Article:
The Philadelphia Eagles ran about 13 more plays than the 2012 NFL average in Monday night’s 33-27 victory over the Redskins, but for new head coach Chip Kelly, that wasn’t enough.
Kelly, who made his NFL coaching debut on Monday, spent four years as the head coach at Oregon before making the switch to the Eagles in January of 2013.
“I felt like it was slow,” Kelly told media on Tuesday. “I’m not joking. We need to do a better job.
The Eagles conducted 77 plays in Monday night’s matchup, running 53 plays in the first half, and averaged a play every 22.2 seconds. Such numbers are unheard of in the NFL, which saw an average of 64.2 plays in 2012, and it’s hard to believe that Kelly wouldn’t be pleased with these numbers.
But he wasn’t the only one.
“I know we can go faster,” Eagles’ center Jason Kelce said. “I think we went at a really good speed. There were times when we really put the foot on the pedal and were flying around out there, and there were times we eased it back a little bit. We definitely have plays we can still go faster with.”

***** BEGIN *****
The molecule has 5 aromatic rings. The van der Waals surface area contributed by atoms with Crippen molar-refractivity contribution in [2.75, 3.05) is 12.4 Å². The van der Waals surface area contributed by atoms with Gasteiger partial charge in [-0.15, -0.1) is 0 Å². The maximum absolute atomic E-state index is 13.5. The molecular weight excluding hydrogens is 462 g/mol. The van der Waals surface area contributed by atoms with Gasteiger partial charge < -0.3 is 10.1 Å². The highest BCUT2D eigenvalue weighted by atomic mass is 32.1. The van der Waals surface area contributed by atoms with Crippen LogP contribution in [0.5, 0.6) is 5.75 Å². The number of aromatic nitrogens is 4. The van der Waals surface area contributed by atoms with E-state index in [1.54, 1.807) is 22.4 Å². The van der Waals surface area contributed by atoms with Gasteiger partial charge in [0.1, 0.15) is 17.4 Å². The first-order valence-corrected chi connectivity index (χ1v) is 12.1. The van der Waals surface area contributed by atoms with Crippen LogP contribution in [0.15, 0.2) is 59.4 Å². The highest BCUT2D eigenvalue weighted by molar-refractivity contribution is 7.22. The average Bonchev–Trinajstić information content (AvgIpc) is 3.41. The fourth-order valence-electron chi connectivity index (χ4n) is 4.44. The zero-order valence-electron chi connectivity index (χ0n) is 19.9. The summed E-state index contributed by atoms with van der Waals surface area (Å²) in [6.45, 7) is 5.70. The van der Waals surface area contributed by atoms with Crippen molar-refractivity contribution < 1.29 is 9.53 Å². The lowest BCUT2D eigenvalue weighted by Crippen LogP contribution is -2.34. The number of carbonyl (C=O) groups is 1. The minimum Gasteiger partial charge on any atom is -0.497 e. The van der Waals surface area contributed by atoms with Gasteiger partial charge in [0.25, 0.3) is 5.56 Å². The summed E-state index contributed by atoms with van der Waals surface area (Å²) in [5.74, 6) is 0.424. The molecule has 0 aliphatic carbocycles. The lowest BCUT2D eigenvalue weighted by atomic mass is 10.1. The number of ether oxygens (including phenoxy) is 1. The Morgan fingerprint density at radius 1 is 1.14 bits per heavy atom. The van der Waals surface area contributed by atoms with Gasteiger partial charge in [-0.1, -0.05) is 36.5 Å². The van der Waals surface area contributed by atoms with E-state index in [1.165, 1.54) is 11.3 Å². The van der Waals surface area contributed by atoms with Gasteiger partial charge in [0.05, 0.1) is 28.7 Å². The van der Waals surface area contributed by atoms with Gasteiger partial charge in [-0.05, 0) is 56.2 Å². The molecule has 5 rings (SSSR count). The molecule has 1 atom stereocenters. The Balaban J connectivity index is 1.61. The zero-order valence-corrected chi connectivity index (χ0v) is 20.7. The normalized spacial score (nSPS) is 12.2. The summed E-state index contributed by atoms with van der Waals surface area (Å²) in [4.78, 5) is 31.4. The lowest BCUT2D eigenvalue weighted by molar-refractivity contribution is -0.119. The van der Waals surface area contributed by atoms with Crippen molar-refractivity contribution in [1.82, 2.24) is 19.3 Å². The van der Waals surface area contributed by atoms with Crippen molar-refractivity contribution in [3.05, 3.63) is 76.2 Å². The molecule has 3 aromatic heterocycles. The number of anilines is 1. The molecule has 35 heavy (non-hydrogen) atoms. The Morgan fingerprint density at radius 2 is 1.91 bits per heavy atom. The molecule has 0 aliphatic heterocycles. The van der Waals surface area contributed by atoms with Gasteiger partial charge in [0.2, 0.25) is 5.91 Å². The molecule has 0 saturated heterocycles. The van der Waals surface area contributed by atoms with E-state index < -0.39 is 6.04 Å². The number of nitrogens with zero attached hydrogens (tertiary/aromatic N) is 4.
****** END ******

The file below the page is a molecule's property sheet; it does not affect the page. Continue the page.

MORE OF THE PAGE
Philadelphia saw a steep decline in their plays throughout the second half, only getting off 24—less than half of their first-half total. The Redskins out-ran the maestro in the second half, running 49 plays, and outgaining the Eagles 307-121.
This lends the question to whether the Eagles were not well conditioned to run this offense that is new to the NFL.
Kelly did not see that as the case, it was rather the type of play call that Philadelphia was trying to implement.
“It’s not as much taking your foot off the gas from a standpoint of the tempo that you play,” Kelly said. “It’s maybe play selection and some of those other things. You’re conscious of working the clock.